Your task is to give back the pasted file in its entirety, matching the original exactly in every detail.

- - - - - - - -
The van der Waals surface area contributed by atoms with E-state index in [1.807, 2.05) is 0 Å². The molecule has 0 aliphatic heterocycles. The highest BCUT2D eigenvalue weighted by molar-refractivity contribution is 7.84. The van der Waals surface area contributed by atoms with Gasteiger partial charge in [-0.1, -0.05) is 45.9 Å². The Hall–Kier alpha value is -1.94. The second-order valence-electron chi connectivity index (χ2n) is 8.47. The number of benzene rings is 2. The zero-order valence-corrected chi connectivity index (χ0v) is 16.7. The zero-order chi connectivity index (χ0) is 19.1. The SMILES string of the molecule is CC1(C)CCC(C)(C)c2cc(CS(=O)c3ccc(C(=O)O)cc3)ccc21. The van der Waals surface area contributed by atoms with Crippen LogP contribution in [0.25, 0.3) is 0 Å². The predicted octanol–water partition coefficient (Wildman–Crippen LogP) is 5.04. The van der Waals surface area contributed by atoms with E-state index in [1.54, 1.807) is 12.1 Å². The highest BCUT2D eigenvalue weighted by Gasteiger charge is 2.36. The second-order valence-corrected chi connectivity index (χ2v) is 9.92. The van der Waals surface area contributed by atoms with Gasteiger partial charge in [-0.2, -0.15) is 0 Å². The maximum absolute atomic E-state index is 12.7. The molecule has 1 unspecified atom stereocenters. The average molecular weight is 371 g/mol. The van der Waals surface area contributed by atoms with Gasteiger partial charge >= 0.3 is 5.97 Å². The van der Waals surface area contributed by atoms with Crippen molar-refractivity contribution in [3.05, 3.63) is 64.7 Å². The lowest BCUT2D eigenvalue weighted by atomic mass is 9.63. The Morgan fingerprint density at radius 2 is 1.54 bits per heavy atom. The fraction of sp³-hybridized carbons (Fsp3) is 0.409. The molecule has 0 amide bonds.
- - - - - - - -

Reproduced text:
The van der Waals surface area contributed by atoms with E-state index in [1.807, 2.05) is 0 Å². The molecule has 0 aliphatic heterocycles. The highest BCUT2D eigenvalue weighted by molar-refractivity contribution is 7.84. The van der Waals surface area contributed by atoms with Gasteiger partial charge in [-0.1, -0.05) is 45.9 Å². The Hall–Kier alpha value is -1.94. The second-order valence-electron chi connectivity index (χ2n) is 8.47. The number of benzene rings is 2. The zero-order valence-corrected chi connectivity index (χ0v) is 16.7. The zero-order chi connectivity index (χ0) is 19.1. The SMILES string of the molecule is CC1(C)CCC(C)(C)c2cc(CS(=O)c3ccc(C(=O)O)cc3)ccc21. The van der Waals surface area contributed by atoms with Crippen LogP contribution in [0.25, 0.3) is 0 Å². The predicted octanol–water partition coefficient (Wildman–Crippen LogP) is 5.04. The van der Waals surface area contributed by atoms with E-state index in [1.54, 1.807) is 12.1 Å². The highest BCUT2D eigenvalue weighted by Gasteiger charge is 2.36. The second-order valence-corrected chi connectivity index (χ2v) is 9.92. The van der Waals surface area contributed by atoms with Gasteiger partial charge in [-0.2, -0.15) is 0 Å². The maximum absolute atomic E-state index is 12.7. The molecule has 1 unspecified atom stereocenters. The average molecular weight is 371 g/mol. The van der Waals surface area contributed by atoms with Gasteiger partial charge >= 0.3 is 5.97 Å². The van der Waals surface area contributed by atoms with Crippen molar-refractivity contribution in [3.05, 3.63) is 64.7 Å². The lowest BCUT2D eigenvalue weighted by atomic mass is 9.63. The Morgan fingerprint density at radius 2 is 1.54 bits per heavy atom. The fraction of sp³-hybridized carbons (Fsp3) is 0.409. The molecule has 0 amide bonds.